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Hong Kong Today
Hong Kong Today
RTHK's morning news programme. Weekdays 6:30 - 8:00
Janice Wong and Ian Pooler


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Selected audio segments:
Doubts cast over security chief’s foreign training claim   Listenfacebook
The Secretary for Security says the administration believes some of the people involved in the seven months of anti-government protests received training overseas on how to stoke the unrest. But the only evidence he gave for this suspicion was some on-line media reports. Timmy Sung has the details:
Pepper spray and arrests at Tseung Kwan O memorial   Listenfacebook
At least two people have been arrested after clashes broke out between police and protesters who attended a memorial for a University of Science and Technology student in Tseung Kwan O. Some 100 people had gathered in the district on Wednesday night to pay tribute to Alex Chow, who fell to his death from a car park there during a police clearance operation two months ago. Altis Wong has the details:
US lawmakers press for action on HK rights and democracy act   Listenfacebook
The US Congressional-Executive Commission on China has called on the White House to fully enact the Hong Kong Human Rights and Democracy Act. In its annual report, it strongly criticised what it called the "continuing erosion" of Hong Kong's autonomy. It also stepped up calls for sanctions on key Beijing officials over human rights abuses. The Hong Kong government responded by saying foreign legislatures should stay out of the SAR’s affairs. Steve Dunthorne has the details:
No plans for Wuhan travel alert   Listenfacebook
Eight more people were placed in isolation in public hospitals on Wednesday over fears they've been infected by the unidentified pneumonia that's broken out in Wuhan. That brings the total number of suspected cases in Hong Kong to 38. Twenty-one patients have already been discharged. Despite the growing number of suspected cases, the government says there are no plans to issue a travel alert for the Hubei capital, as Candice Wong reports:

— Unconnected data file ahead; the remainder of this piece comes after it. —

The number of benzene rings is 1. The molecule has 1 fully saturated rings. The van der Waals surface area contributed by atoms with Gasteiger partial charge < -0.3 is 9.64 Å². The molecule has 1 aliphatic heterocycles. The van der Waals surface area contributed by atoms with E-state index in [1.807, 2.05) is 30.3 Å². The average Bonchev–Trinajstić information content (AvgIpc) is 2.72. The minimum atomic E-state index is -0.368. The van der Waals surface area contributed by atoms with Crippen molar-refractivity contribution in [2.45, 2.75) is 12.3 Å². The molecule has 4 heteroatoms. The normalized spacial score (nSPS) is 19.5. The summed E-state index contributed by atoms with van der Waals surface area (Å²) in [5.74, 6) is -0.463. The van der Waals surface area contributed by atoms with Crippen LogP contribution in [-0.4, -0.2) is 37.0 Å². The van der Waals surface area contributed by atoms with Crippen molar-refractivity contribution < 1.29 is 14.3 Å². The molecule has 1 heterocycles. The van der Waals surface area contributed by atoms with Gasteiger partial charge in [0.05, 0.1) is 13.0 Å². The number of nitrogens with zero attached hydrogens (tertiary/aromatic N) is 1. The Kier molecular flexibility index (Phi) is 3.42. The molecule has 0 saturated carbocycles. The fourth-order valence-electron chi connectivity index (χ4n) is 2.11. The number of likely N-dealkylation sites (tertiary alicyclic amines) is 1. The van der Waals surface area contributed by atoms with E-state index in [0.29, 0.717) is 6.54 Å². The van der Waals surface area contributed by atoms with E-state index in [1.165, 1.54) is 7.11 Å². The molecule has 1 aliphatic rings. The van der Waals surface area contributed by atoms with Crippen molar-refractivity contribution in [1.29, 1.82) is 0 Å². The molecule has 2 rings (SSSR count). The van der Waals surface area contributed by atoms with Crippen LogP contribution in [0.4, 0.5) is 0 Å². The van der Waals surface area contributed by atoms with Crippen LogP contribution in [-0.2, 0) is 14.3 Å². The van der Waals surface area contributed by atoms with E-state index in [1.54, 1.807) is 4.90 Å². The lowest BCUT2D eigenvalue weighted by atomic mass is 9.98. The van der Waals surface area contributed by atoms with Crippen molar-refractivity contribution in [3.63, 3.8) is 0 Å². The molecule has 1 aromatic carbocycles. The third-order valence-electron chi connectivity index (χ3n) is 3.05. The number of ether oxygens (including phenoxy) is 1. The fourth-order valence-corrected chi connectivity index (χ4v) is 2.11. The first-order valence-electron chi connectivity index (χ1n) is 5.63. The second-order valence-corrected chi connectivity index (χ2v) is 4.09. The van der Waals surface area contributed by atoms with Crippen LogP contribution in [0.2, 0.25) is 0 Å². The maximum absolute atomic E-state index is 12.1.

Doctors warn Wuhan pneumonia could be spread by private clinics   Listenfacebook
The head of the Hong Kong Doctors Union has called on the government to set up reporting stations at public hospitals for people who've recently returned from Wuhan with symptoms related to the mystery pneumonia in the Hubei capital. Dr Henry Yeung says they should be encouraged to seek medical help directly at public hospitals because this would help prevent the spread of the disease at private clinics, which are often very small and crowded. Under changes being made to the Prevention and Control of Disease Ordinance, health authorities will be given the power to isolate any person suspected to have the Wuhan disease, and private doctors will have to report suspected cases. Ian Pooler asked Yeung how this differed from other notifiable diseases:
2019: the hottest year yet for Hong Kong   Listenfacebook
Last year was Hong Kong's warmest on record - with the annual average temperature about 1.5 degrees higher than what was considered normal between 1961 and 1990. The annual average maximum temperature of 27.1 degrees and the annual average minimum temperature of 22.6 degrees were the highest since records began in 1884. The number of so-called "Hot Nights" - where temperatures topped 28 degrees - also hit a new high, while there was just one "Cold Day" in 2019, a new low. Richard Pyne asked Ewan Windebank, a 17-year-old student leader of Climate Action Hong Kong, whether this all underlines the urgent need to tackle climate change:
Centaline founder less pessimistic about economic outlook   Listenfacebook
The founder of Centaline Property, Shih Wing-ching, says the economic downturn and the unresolved political unrest will continue to have a negative impact on Hong Kong’s economy in 2020, but overall he expects the SAR to be in a better position this year than in 2019. He says this is because of the phase one trade deal to be signed by the US and China next Monday. He also expects a cooling in the often violent anti-government protests. But Shih told Janice Wong that he expects property prices to fall within a 10 percent range in 2020 because of the recession gripping Hong Kong: